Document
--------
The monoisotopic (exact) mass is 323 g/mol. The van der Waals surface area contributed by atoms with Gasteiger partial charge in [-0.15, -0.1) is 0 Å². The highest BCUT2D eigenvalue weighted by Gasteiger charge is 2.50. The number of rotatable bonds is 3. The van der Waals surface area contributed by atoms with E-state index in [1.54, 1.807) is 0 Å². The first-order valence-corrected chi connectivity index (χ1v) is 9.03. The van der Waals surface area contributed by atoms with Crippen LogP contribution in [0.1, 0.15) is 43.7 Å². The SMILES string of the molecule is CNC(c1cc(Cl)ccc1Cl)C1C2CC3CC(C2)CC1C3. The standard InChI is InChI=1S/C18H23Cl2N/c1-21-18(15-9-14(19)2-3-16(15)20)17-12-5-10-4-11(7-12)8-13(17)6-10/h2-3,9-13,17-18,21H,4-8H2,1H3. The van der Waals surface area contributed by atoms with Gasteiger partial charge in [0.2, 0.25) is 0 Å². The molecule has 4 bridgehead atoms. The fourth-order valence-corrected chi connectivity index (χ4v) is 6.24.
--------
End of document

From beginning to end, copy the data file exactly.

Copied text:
The monoisotopic (exact) mass is 323 g/mol. The van der Waals surface area contributed by atoms with Gasteiger partial charge in [-0.15, -0.1) is 0 Å². The highest BCUT2D eigenvalue weighted by Gasteiger charge is 2.50. The number of rotatable bonds is 3. The van der Waals surface area contributed by atoms with E-state index in [1.54, 1.807) is 0 Å². The first-order valence-corrected chi connectivity index (χ1v) is 9.03. The van der Waals surface area contributed by atoms with Crippen LogP contribution in [0.1, 0.15) is 43.7 Å². The SMILES string of the molecule is CNC(c1cc(Cl)ccc1Cl)C1C2CC3CC(C2)CC1C3. The standard InChI is InChI=1S/C18H23Cl2N/c1-21-18(15-9-14(19)2-3-16(15)20)17-12-5-10-4-11(7-12)8-13(17)6-10/h2-3,9-13,17-18,21H,4-8H2,1H3. The van der Waals surface area contributed by atoms with Gasteiger partial charge in [0.2, 0.25) is 0 Å². The molecule has 4 bridgehead atoms. The fourth-order valence-corrected chi connectivity index (χ4v) is 6.24.